Remember that mission we were on?
Well, Wednesday 30th August was the last leg
... as we left our mooring at Sonning and continued to cruise upstream
There be dragons here!
Passing Thames and Kennet Marina as we enter non-boater friendly Reading
The very inauspicious gateway to the Kennet and Avon Canal
The new mooring spaces at Dreadnaught just past the marina are now fully taken with barges (in good condition)
... and then we come to Tesco
... despite the notices recently installed ...
(picture from Sue's blog)
... some boat owners are still refusing to move
... and there's even more mess than usual there
This is exactly the same situation as occurred perhaps 4/5 years ago when attempts were made to remove overstaying, old, unlicensed boats from these moorings. By the time warnings to owners were issued and the appropriate length of time for owners to comply (but didn't) were taken into account and the amount of time it then took to apply for and present court orders and time again for owners to appeal etc., etc., another 12-18 months went by (with boaters still enjoying their free moorings). So it looks as if we're on this merry-go-round once again.
I understand that not everyone chooses to live the way we expect them too, that some cannot afford a decent dwelling place or mooring fees, some may be homeless if it weren't for their boats no matter the conditions and I feel for them, I really do.
But ... these people should have looked into the costs of living on the water; licence and mooring fees, fuel/heating costs before they stepped onto a boat, let alone live in it and are irresponsible for not doing so.
Housing authorities should look more at affordable or sheltered accommodation for those boat owners who can't through illness or poverty move back onto the land. The water authorities/law should have more power to move on (as in cruising) or remove the offending boats of those boat owners who couldn't care less and just want to defy the rules that the rest of us live by. It's these few people who spoil it for the rest of us (and I'm not only talking about boaters as there are 'bad apples' in all walks of life).
I would say 'rant over' but I don't think it is ... but now I can breath again!
Our journey continues ...
Approaching Caversham Lock
Flats with matching litter box
As expected since it was only 8:15 Caversham Lock is still on self-service but fortunately another early boater has come down it so we can go straight in
Closing the gates and letting the water in
There are some council owned moorings by the park between Caversham Bridge and the new footbridge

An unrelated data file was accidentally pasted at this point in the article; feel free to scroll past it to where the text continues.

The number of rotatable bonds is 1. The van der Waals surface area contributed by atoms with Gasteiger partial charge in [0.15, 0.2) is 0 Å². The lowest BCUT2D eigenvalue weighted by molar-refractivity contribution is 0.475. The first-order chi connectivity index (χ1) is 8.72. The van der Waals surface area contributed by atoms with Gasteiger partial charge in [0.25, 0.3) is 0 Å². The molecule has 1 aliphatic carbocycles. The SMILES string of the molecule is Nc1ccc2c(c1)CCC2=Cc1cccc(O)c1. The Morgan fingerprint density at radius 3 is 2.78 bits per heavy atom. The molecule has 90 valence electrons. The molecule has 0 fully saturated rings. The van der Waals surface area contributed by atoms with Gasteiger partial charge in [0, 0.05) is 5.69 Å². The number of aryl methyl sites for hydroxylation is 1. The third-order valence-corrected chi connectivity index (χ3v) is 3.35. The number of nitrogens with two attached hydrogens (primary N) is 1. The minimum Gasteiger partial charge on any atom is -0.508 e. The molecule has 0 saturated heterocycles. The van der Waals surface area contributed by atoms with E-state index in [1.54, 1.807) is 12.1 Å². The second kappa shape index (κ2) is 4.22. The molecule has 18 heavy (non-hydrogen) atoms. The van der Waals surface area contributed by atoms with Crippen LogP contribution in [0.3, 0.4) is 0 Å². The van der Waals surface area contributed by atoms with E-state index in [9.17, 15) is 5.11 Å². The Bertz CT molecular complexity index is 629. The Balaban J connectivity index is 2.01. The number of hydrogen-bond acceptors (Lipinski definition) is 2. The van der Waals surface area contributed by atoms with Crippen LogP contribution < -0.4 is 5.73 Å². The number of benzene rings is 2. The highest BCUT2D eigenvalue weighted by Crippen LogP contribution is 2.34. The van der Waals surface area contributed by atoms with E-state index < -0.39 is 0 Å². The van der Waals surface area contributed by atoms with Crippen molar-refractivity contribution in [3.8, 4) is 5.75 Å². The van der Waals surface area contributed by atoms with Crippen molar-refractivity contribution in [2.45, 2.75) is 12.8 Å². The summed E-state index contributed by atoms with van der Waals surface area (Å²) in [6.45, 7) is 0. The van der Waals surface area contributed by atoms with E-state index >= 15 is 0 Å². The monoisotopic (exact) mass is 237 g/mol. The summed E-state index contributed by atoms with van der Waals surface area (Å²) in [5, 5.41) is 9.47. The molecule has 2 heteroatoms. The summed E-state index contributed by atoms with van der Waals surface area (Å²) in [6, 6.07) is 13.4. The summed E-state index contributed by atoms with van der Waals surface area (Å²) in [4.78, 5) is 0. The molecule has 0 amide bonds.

... and apparently you can moor opposite Caversham Boats (but watch out for their ferry here), there are no 'No Mooring' signs here but no 'Mooring Allowed' signs either.
Moorings also opposite Caversham Boat island
Unfortunately my attempt to take a picture of the rules and regulations for mooring here was photo-bombed by passers by!
More boaters ignoring the signs
8:40 and the racing boats are coming out to play
Moored on 'The Promenade'
... and spreading their 'stuff' all over the walkway
A bit blurred, but this is the same as the one at Tesco's and this notice is repeated
... all the way up and past the Reading Festival site where we've enjoyed in years gone, several evenings with boating friends before the no mooring signs apeared (again due to one boat overstaying for months on end)
I've looked at the TVM (Thames Visitor Mooring) website for Reading and the only ones appear to be just over 2 miles from Tesco at Scours Lane where the charges are first 24hours free and £5 for a maximum of 2 more days. The fine will apply if you do not register with them on your arrival. To date I have no knowledge of any boater being fined or TVM wardens being in evidence. The problem with this system (in my opinion) is that the boater has no evidence that he/she has registered so it's easy to 'buck the system' unless mooring sites are monitored daily.
Earlier this year the Canada goose was nesting here and I did wonder how the goslings were going to 'fly the nest'
... today they were gone and so has most of the thatch. I don't think she'll manage to nest here again next year.
Approaching the temporary Reading Festival footbridge. On our right as we cruise upstream we can see through the trees the camping areas for the festival where there are now huge piles of rubbish including cheap pop-up tents that campers have left behind them.
The Thames becomes narrow and windy
... as we approach Mapledurham Lock where boats were exiting. It was on self service and we followed the cruiser closest to the lock in the picture, inside. Still on self service the lady on the cruiser saw up and through.
Mooring is available at Mapledurham House and Estate. A charge is applicable but I'm not sure how much.
Now moored on Pangbourne Meadow for an arranged visit tomorrow.